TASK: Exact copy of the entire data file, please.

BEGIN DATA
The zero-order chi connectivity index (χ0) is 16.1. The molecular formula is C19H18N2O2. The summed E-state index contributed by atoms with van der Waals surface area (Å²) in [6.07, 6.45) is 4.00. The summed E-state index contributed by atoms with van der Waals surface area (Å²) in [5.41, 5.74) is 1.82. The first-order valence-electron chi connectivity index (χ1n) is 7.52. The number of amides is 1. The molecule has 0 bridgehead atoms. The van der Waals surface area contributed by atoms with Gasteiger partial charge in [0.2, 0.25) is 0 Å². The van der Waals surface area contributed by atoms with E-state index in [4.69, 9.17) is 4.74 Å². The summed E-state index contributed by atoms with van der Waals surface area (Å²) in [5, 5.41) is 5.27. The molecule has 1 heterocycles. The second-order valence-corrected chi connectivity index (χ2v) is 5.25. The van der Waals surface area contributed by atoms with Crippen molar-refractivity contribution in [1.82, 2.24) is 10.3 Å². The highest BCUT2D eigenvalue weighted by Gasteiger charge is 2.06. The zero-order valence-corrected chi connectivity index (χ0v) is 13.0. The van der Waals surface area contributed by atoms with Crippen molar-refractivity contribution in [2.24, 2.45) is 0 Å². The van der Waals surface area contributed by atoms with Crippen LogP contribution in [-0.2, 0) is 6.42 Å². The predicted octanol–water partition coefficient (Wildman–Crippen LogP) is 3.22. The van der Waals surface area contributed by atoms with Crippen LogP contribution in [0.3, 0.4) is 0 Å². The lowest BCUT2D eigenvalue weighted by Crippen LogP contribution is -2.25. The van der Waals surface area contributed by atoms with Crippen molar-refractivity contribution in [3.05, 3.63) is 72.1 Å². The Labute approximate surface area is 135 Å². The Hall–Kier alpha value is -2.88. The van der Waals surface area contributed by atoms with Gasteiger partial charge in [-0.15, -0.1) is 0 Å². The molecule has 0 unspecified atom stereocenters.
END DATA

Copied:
The zero-order chi connectivity index (χ0) is 16.1. The molecular formula is C19H18N2O2. The summed E-state index contributed by atoms with van der Waals surface area (Å²) in [6.07, 6.45) is 4.00. The summed E-state index contributed by atoms with van der Waals surface area (Å²) in [5.41, 5.74) is 1.82. The first-order valence-electron chi connectivity index (χ1n) is 7.52. The number of amides is 1. The molecule has 0 bridgehead atoms. The van der Waals surface area contributed by atoms with Gasteiger partial charge in [0.2, 0.25) is 0 Å². The van der Waals surface area contributed by atoms with E-state index in [4.69, 9.17) is 4.74 Å². The summed E-state index contributed by atoms with van der Waals surface area (Å²) in [5, 5.41) is 5.27. The molecule has 1 heterocycles. The second-order valence-corrected chi connectivity index (χ2v) is 5.25. The van der Waals surface area contributed by atoms with Crippen molar-refractivity contribution in [1.82, 2.24) is 10.3 Å². The highest BCUT2D eigenvalue weighted by Gasteiger charge is 2.06. The zero-order valence-corrected chi connectivity index (χ0v) is 13.0. The van der Waals surface area contributed by atoms with Crippen molar-refractivity contribution in [2.24, 2.45) is 0 Å². The van der Waals surface area contributed by atoms with Crippen LogP contribution in [-0.2, 0) is 6.42 Å². The predicted octanol–water partition coefficient (Wildman–Crippen LogP) is 3.22. The van der Waals surface area contributed by atoms with Crippen LogP contribution in [0.3, 0.4) is 0 Å². The lowest BCUT2D eigenvalue weighted by Crippen LogP contribution is -2.25. The van der Waals surface area contributed by atoms with Crippen molar-refractivity contribution in [3.05, 3.63) is 72.1 Å². The Labute approximate surface area is 135 Å². The Hall–Kier alpha value is -2.88. The van der Waals surface area contributed by atoms with Gasteiger partial charge in [-0.15, -0.1) is 0 Å². The molecule has 0 unspecified atom stereocenters.